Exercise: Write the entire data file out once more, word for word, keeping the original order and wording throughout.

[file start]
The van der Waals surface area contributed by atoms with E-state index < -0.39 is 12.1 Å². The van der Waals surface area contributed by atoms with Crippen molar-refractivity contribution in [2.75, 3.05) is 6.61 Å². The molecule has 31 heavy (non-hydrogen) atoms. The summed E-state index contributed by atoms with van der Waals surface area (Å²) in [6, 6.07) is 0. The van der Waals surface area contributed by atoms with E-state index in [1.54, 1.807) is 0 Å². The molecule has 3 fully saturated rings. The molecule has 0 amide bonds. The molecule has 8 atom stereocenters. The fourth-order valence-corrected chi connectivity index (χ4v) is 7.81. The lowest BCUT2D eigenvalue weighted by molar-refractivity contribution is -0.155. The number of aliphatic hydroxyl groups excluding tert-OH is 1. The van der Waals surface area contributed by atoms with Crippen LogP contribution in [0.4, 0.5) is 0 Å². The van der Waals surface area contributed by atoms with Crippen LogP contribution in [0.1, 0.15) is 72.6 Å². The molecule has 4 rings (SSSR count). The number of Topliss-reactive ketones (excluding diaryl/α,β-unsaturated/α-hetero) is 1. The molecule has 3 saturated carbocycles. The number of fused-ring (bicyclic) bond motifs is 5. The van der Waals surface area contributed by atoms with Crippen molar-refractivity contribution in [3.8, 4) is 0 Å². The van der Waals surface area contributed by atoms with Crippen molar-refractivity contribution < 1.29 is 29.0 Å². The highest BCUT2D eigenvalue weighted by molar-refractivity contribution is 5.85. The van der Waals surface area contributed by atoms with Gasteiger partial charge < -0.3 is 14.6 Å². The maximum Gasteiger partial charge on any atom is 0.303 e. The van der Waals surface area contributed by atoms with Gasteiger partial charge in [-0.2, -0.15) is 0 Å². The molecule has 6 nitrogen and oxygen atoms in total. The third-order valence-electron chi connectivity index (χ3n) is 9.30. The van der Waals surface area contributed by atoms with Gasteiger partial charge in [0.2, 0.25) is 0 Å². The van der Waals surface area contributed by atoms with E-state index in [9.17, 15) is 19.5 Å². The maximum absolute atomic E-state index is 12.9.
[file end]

The van der Waals surface area contributed by atoms with E-state index < -0.39 is 12.1 Å². The van der Waals surface area contributed by atoms with Crippen molar-refractivity contribution in [2.75, 3.05) is 6.61 Å². The molecule has 31 heavy (non-hydrogen) atoms. The summed E-state index contributed by atoms with van der Waals surface area (Å²) in [6, 6.07) is 0. The van der Waals surface area contributed by atoms with E-state index in [1.54, 1.807) is 0 Å². The molecule has 3 fully saturated rings. The molecule has 0 amide bonds. The molecule has 8 atom stereocenters. The fourth-order valence-corrected chi connectivity index (χ4v) is 7.81. The lowest BCUT2D eigenvalue weighted by molar-refractivity contribution is -0.155. The number of aliphatic hydroxyl groups excluding tert-OH is 1. The van der Waals surface area contributed by atoms with Crippen LogP contribution in [0.4, 0.5) is 0 Å². The van der Waals surface area contributed by atoms with Crippen LogP contribution in [0.1, 0.15) is 72.6 Å². The molecule has 4 rings (SSSR count). The number of Topliss-reactive ketones (excluding diaryl/α,β-unsaturated/α-hetero) is 1. The molecule has 3 saturated carbocycles. The number of fused-ring (bicyclic) bond motifs is 5. The van der Waals surface area contributed by atoms with Crippen molar-refractivity contribution in [3.8, 4) is 0 Å². The van der Waals surface area contributed by atoms with Crippen molar-refractivity contribution < 1.29 is 29.0 Å². The highest BCUT2D eigenvalue weighted by molar-refractivity contribution is 5.85. The van der Waals surface area contributed by atoms with Gasteiger partial charge < -0.3 is 14.6 Å². The maximum Gasteiger partial charge on any atom is 0.303 e. The van der Waals surface area contributed by atoms with Gasteiger partial charge in [-0.2, -0.15) is 0 Å². The molecule has 6 nitrogen and oxygen atoms in total. The third-order valence-electron chi connectivity index (χ3n) is 9.30. The van der Waals surface area contributed by atoms with Gasteiger partial charge in [0.2, 0.25) is 0 Å². The van der Waals surface area contributed by atoms with E-state index in [9.17, 15) is 19.5 Å². The maximum absolute atomic E-state index is 12.9.